Peterson on ‘Medicare for All’: Balancing Ambition and Statecraft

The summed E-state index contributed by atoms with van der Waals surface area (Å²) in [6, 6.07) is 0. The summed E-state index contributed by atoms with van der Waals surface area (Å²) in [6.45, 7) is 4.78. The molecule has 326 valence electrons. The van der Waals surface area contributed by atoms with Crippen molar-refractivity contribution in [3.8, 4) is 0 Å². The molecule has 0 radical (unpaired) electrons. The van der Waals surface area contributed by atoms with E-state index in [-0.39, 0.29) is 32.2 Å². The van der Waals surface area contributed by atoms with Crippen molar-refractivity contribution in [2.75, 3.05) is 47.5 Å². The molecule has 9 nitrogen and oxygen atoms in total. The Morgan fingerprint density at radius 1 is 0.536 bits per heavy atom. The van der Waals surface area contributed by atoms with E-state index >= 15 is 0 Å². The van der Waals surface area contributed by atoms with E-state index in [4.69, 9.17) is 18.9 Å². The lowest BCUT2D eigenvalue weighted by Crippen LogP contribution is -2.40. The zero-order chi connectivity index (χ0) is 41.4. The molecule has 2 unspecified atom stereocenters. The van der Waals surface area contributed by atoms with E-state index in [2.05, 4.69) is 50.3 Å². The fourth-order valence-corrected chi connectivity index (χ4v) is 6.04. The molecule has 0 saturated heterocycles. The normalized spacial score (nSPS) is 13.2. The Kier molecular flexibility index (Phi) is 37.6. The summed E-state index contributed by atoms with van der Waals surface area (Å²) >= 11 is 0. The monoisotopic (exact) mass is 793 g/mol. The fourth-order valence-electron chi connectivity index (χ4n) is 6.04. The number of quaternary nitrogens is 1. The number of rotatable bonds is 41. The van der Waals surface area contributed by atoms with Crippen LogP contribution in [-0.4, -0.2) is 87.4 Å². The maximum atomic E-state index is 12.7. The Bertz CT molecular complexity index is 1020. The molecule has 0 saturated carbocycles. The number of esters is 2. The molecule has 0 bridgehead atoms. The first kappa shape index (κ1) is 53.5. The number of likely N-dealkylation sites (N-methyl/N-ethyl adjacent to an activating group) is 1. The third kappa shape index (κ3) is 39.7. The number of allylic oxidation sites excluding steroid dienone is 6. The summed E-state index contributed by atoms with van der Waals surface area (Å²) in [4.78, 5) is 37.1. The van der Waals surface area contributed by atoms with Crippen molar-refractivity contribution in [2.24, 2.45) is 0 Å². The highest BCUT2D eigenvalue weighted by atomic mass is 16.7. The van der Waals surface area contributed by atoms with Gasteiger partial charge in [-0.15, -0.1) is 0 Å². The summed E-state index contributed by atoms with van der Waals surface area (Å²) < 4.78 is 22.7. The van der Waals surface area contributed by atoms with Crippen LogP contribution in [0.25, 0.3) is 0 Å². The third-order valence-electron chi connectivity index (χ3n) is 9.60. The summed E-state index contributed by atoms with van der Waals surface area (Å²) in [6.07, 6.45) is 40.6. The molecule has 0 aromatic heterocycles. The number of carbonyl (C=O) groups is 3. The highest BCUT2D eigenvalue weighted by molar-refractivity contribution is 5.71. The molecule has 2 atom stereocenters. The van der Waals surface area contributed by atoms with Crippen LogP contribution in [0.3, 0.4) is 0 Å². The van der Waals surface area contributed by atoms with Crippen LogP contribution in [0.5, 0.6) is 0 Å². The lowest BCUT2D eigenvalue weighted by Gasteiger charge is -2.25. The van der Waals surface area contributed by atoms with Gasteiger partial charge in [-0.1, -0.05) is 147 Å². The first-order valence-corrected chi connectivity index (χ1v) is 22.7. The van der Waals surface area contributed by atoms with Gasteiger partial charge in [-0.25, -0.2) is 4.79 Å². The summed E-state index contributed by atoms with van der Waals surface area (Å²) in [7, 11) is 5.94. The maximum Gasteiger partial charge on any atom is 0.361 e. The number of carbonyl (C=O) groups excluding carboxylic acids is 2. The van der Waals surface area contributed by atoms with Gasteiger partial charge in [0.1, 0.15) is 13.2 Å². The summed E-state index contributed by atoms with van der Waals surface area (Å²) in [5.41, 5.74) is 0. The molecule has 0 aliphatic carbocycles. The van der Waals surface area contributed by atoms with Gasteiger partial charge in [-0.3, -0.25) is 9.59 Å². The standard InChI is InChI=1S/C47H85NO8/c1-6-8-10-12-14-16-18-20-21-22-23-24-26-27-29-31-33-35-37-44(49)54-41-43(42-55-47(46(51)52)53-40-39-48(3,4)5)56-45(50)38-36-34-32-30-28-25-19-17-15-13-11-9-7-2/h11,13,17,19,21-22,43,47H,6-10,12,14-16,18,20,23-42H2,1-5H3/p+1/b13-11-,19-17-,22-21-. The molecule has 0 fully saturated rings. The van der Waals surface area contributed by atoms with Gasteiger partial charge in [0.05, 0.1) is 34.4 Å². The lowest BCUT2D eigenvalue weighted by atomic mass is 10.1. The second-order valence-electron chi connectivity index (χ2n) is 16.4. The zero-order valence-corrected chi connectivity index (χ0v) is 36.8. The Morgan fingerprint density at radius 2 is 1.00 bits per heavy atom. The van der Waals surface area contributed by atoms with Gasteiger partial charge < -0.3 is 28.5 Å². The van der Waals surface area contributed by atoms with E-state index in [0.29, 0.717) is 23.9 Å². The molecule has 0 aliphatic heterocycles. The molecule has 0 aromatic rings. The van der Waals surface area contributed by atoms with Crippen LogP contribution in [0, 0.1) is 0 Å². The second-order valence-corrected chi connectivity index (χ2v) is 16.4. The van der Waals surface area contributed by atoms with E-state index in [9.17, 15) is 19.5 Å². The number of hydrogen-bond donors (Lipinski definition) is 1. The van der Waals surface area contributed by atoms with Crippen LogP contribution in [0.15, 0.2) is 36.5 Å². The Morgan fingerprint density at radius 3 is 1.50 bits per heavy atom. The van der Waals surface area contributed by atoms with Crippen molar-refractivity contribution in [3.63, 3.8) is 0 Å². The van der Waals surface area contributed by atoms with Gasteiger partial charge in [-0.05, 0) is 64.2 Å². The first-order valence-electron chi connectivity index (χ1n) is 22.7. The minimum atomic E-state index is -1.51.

The November issue of the American Journal of Public Health features an article authored by Public Policy Professor Mark Peterson on the debate surrounding government-run “Medicare for All” healthcare coverage. The article, “Enacting Medicare for All: Balancing Ambition With the Needs of Statecraft,” highlights the leadership and coalition-building skills necessary to enact Medicare for All. Peterson draws on his practical experience as a legislative assistant for health policy in the office of South Dakota Democratic Sen. Tom Daschle during the 1990s as well as extensive research on the politics of health reform. Peterson is currently working on a new manuscript, “American Sisyphus: Health Care and the Challenge of Transformative Policymaking,” that explores public attitudes, interest group dynamics and leadership contexts over the past 100 years. He argues that “2009 to 2010 during the Obama presidency was the most advantageous political setting in U.S. history for comprehensive health care reform” and points to the U.S. Senate as “the biggest stumbling block” of the politics of reform in the United States. Looking to the 2020 presidential election, Peterson highlights the lack of clarity surrounding the topic of Medicare for All, which he explains “means different things to different people.” According to Peterson, the idea of Medicare for All is “motivational poetry for many” but actual implementation requires adaptation and skilled coalition-building. Peterson concludes by recommending that “candidates with the shared commitment to universal coverage avoid forming a circular firing squad, both on the campaign trail and once in office.”
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